To compare point-of-care (POC) of international normalized ratio to laboratory-derived values before and after cardiopulmonary bypass, with the primary aim of evaluating for any change in the relationship between the tests.
This is a prospective observational study with 50 patients undergoing cardiac surgery enrolled. The International normalized ratio measured at two time points, precardiopulmonary bypass and after heparin reversal with protamine using both POC i-STAT and standard laboratory analysis for both time points. A difference of 0.2 between tests at either time point was considered clinically significant based on previous literature. A paired t test was used to test for a changing or statistically significant mean difference between tests. At both time points values were categorized into absolute difference of more than 0.2 or less than 0.2, and a Fisher's exact test was used to determine if an association existed between heparin reversal and a difference more than 0.2. Bland–Altman plots were also evaluated for agreement.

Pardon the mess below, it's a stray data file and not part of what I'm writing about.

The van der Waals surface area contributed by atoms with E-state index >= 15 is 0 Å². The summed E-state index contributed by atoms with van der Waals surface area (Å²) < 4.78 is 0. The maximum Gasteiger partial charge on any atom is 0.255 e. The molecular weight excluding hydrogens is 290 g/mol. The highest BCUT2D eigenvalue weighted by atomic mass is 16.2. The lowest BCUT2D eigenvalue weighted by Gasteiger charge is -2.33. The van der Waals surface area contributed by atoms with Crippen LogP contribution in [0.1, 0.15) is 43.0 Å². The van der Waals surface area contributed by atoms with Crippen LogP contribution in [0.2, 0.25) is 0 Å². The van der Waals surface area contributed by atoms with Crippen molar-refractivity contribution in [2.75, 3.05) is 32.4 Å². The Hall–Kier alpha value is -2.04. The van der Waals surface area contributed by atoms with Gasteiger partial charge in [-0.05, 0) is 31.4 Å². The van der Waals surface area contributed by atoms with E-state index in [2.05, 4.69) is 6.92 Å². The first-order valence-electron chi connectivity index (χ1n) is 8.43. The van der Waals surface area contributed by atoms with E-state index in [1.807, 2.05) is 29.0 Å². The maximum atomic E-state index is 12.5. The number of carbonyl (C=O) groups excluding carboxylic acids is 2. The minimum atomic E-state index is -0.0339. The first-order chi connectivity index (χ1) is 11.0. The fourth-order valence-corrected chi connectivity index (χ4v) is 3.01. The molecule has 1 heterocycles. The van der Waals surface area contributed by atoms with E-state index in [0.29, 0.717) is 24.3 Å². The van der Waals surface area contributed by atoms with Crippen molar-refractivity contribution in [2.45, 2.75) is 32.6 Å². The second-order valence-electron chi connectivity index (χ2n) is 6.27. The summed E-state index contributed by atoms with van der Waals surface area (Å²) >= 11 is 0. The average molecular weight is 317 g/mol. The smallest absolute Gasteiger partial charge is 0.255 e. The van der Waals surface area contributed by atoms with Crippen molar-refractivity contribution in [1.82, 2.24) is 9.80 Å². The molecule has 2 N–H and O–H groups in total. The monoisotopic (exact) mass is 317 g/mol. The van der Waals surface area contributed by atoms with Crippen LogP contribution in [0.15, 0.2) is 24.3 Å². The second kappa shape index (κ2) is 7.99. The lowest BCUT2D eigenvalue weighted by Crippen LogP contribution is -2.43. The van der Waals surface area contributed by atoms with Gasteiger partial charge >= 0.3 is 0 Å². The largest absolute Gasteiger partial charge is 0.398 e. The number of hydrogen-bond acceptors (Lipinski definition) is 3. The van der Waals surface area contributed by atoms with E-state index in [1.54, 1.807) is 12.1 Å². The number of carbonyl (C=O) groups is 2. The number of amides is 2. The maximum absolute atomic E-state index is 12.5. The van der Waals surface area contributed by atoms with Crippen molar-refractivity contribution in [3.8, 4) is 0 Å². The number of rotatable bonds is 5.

A statistically and clinically significant mean difference [0.09 vs. 0.25, difference −0.163 95% confidence interval (−0.25, −0.08), P = 0.003] was seen between the laboratory and POC tests when pre and postheparin reversal samples were compared. A significantly greater number of patients had a clinically relevant difference between the tests post compared with pre (four patients vs. 18 patients, P = 0.001). Linear regression analysis of the difference compared with the means, showed significant correlation suggesting the presence of a proportional bias (pre r = 0.488, P = <0.01, post r = 0.571, P = <0.01).
Clinically significant differences exist between POC and laboratory testing of international normalized ratio after heparin reversal during cardiac surgery. ClinicalTrials.gov Identifier NCT03267823.